“As long as poverty, injustice, and gross inequality persist in our world, none of us can truly rest.”
A Black Sash docu-series highlights the lived reality of too many
living in South Africa is a daily struggle for survival
In 2023, Black Sash, in collaboration with veteran producer Johann Abraham and with the support of our community partners, produced a docu-series highlighting people’s lived experiences as they faced poverty, hunger and unemployment. he docu-series highlights the importance of supporting the call for Basic Income Support. The purpose of these stories is to get a glimpse of the struggles of many who live in South Africa.
The series provides a platform for the most vulnerable in our society to use their own voice to tell those living in South Africa about their lived reality, their daily struggle to survive.
These stories explore the following themes:
- Their Story Their Truth – the struggle to survive.
- How they survive.
- Whether the R350 Social Relief of Distress Grant is enough.
- Exploring what role government must play.
- And contemplating what the future holds.
Why Black Sash advocates for the right to basic income support for 18 to 59 years.
The triple challenge of inequality, poverty and unemployment have been a consistent challenge that has been plaguing our country even though South Africa has one of the most advanced Constitutions in the world and despite its social assistance policy which has been described as a major intervention to address the issues in our country.
While acknowledging that social grants have been an important instrument in reducing poverty in the country, there is a concern by the Committee on Economic, Social and Cultural Rights that the poverty rates remain high and has recognised the vulnerability of the “missing middle” where those between the age of 18 to 59 years are excluded from being eligible for permanent social assistance, especially with high unemployment.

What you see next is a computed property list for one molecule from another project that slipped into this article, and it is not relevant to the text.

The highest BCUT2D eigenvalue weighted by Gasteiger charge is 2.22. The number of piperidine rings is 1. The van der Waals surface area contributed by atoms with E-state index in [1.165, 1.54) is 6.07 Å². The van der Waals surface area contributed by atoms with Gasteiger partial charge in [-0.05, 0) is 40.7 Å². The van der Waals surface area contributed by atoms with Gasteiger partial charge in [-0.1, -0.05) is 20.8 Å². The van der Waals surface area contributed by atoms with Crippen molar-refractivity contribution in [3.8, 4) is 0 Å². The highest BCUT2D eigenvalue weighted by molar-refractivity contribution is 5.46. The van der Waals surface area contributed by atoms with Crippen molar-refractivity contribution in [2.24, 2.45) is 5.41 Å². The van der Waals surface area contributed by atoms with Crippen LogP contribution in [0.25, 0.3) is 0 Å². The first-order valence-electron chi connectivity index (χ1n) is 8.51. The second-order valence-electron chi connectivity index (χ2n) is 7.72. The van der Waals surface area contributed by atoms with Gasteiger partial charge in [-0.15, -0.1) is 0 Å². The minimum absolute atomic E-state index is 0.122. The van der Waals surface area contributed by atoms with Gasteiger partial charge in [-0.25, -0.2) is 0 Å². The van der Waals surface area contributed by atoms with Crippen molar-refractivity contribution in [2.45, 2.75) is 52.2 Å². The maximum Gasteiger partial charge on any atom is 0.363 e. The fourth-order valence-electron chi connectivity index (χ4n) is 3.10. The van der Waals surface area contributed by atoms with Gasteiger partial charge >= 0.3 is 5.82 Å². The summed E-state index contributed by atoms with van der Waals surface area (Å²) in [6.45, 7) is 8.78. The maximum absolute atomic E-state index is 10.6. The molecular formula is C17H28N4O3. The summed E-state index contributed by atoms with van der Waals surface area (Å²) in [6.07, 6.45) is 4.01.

In its efforts to address unemployment with job creation, it is therefore important for the government to complement job creation with support for the unemployed as we work towards economic recovery. The government recognised this vulnerability of the unemployed when the President introduced the COVID Social Relief of Distress Grant for the unemployed as a buffer against hunger and starvation in 2020.
This was a significant intervention and an acknowledgement by the government that the unemployed could not support themselves. Following pressure from civil society, the grant has been extended until March 2025. The government is yet to commit to permanent social assistance for the unemployed between 18 and 59 years where its value is enough to pay for basic needs and can be accessed by all who are unemployed.
Given that South Africa is struggling to create work opportunities for the unemployed despite the commitment by the government to job creation, government needs to fulfil its constitutional mandate to support those who cannot support themselves by committing to basic income support for the unemployed in their struggle to find jobs and work towards universal basic income as the solution to address the challenges faced by those living in South Africa.
Our work on the ground with community partners expose us to the lived realities faced those living in South Africa who struggle to survive from day to day. The time is crucial for civil society to accelerate and highlight the need for Basic Income Support.